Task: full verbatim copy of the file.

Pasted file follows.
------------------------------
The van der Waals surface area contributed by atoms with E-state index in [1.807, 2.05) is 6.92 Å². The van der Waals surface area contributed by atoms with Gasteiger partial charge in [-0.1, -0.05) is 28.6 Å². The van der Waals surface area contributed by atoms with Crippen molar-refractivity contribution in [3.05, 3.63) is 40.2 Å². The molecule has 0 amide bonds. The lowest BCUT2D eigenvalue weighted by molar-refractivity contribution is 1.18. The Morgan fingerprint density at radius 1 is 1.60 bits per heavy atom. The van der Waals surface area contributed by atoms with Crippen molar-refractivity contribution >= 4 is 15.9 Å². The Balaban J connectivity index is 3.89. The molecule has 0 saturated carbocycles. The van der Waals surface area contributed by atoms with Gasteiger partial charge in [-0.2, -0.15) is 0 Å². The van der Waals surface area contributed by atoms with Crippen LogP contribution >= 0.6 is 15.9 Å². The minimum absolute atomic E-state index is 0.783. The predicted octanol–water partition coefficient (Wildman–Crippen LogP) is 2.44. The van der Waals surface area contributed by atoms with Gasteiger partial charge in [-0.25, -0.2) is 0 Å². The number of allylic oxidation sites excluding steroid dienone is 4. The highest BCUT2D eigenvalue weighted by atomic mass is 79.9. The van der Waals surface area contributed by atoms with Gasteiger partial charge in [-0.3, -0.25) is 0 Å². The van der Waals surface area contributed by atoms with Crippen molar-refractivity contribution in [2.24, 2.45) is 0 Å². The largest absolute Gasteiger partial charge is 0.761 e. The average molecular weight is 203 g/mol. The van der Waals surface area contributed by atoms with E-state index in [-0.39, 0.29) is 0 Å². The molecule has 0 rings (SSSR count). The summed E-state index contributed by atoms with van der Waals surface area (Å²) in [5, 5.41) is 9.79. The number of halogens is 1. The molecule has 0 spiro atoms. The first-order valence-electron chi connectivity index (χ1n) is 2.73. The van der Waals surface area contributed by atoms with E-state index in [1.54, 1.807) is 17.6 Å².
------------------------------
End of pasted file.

The van der Waals surface area contributed by atoms with E-state index in [1.807, 2.05) is 6.92 Å². The van der Waals surface area contributed by atoms with Gasteiger partial charge in [-0.1, -0.05) is 28.6 Å². The van der Waals surface area contributed by atoms with Crippen molar-refractivity contribution in [3.05, 3.63) is 40.2 Å². The molecule has 0 amide bonds. The lowest BCUT2D eigenvalue weighted by molar-refractivity contribution is 1.18. The Morgan fingerprint density at radius 1 is 1.60 bits per heavy atom. The van der Waals surface area contributed by atoms with Crippen molar-refractivity contribution >= 4 is 15.9 Å². The Balaban J connectivity index is 3.89. The molecule has 0 saturated carbocycles. The van der Waals surface area contributed by atoms with Gasteiger partial charge in [-0.2, -0.15) is 0 Å². The van der Waals surface area contributed by atoms with Crippen LogP contribution >= 0.6 is 15.9 Å². The minimum absolute atomic E-state index is 0.783. The predicted octanol–water partition coefficient (Wildman–Crippen LogP) is 2.44. The van der Waals surface area contributed by atoms with Gasteiger partial charge in [-0.25, -0.2) is 0 Å². The number of allylic oxidation sites excluding steroid dienone is 4. The highest BCUT2D eigenvalue weighted by atomic mass is 79.9. The van der Waals surface area contributed by atoms with Gasteiger partial charge in [-0.3, -0.25) is 0 Å². The van der Waals surface area contributed by atoms with Crippen molar-refractivity contribution in [2.24, 2.45) is 0 Å². The largest absolute Gasteiger partial charge is 0.761 e. The average molecular weight is 203 g/mol. The van der Waals surface area contributed by atoms with E-state index in [-0.39, 0.29) is 0 Å². The molecule has 0 rings (SSSR count). The summed E-state index contributed by atoms with van der Waals surface area (Å²) in [5, 5.41) is 9.79. The number of halogens is 1. The molecule has 0 spiro atoms. The first-order valence-electron chi connectivity index (χ1n) is 2.73. The van der Waals surface area contributed by atoms with E-state index in [1.54, 1.807) is 17.6 Å².